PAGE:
Is Fear Of Automation Making Us Unwell?

I’ve covered the future of work an increasing amount in the past year, and especially the general narrative around the impact AI technologies will have on the workplace.  Given the terrible future depicted in many newspaper articles on the topic, it’s perhaps not surprising that many people are concerned about just what the future will entail.  Will they have a job in the future?  What skills should they have?

A recent study from researchers at Ball State University suggests that such concerns may be making us both physically and mentally unwell.

“While estimates of potential job losses due to automation vary for our nation— with one as high as 47 percent—most people agree that the risk of automation is significant and growing,” the authors say. “People who live and work in areas where automation is taking place are sickened by the thought of losing their jobs and having no way of providing for themselves or their families.”

Health risk of automation

The researchers found that for every 10% rise in the risk of automation in a country, the physical and mental health of its citizens declines by 2.38%.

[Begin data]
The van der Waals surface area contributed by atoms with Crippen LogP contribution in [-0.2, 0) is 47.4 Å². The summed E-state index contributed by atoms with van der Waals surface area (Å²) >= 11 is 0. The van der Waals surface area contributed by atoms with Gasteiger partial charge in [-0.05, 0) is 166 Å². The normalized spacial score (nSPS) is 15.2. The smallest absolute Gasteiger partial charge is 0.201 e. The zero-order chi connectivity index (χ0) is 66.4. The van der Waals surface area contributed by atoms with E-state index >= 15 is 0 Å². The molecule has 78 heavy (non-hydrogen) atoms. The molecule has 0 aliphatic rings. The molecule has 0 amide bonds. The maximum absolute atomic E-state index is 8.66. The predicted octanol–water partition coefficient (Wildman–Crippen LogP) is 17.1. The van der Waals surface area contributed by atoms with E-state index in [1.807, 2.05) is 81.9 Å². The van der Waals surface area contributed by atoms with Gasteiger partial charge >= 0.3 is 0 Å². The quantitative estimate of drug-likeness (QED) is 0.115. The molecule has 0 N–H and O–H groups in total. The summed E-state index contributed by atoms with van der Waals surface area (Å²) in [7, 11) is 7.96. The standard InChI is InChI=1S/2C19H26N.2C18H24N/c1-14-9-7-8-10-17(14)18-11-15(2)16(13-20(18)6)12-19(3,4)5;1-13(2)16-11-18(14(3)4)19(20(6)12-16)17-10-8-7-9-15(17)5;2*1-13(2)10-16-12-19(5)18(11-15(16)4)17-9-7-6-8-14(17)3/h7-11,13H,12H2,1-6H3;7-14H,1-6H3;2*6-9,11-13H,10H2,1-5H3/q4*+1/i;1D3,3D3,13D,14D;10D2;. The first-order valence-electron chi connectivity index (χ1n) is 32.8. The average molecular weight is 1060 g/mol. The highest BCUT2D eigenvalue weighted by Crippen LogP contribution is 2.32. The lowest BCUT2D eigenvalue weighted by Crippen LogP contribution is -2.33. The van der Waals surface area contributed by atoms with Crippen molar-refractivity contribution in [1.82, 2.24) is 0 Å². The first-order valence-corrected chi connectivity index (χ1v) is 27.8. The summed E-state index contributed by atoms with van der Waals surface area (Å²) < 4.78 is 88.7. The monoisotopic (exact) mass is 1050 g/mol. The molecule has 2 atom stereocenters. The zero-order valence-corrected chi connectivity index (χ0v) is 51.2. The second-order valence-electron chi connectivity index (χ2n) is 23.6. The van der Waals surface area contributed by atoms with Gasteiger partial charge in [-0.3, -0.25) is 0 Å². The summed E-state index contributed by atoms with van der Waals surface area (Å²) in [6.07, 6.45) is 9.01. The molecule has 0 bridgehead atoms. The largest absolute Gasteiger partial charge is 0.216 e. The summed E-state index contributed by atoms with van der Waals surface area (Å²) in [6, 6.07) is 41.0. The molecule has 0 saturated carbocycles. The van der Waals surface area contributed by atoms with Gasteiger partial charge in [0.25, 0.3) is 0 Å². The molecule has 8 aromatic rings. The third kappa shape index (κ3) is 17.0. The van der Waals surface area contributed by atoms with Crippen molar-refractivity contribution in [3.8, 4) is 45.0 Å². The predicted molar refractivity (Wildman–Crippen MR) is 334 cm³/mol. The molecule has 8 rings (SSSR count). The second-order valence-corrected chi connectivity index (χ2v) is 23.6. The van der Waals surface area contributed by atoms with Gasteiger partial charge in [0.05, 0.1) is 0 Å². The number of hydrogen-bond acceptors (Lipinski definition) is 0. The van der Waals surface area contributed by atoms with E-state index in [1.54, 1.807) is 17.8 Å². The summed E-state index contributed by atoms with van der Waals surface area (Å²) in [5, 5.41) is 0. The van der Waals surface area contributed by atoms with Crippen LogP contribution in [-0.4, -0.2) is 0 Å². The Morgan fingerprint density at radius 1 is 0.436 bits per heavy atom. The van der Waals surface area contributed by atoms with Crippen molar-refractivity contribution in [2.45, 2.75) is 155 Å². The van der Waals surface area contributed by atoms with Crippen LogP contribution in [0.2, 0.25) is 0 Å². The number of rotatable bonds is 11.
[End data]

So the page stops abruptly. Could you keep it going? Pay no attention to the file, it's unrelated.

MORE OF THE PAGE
They go on to estimate that this reduction in health could cost those economies up to $174 million.  Areas such as the south of the United States were particularly at risk, with the Plains, Midwest and New England regions insulated from the risk of automation, and therefore experiencing better health outcomes.  The picture was not so good in the Rocky Mountain and Southwest regions however.

‘The actual and felt threats from automation may not immediately manifest into morbidities, but the increasing prevalence of poorer self-reported health and feelings of deteriorating physical and mental health can have a direct and lasting impact on individuals, families, and communities,” the authors say. “While we cannot fully unpack the black box between county-level automation risk and health, nevertheless, it is important for policymakers to understand the health effects of automation risk.”

The findings make sense, especially in the context of work undertaken last year by the University of Manchester.  It found that job quality was a clear indicator of stress levels.

People who had poor quality jobs reported significantly higher stress levels, with a transition into this kind of work having no benefit at all on ones physical health over not having a job at all. By contrast, moving into good quality work was associated with improvements in both physical and mental health.

Both studies underline the importance of job security to our physical and mental wellbeing.

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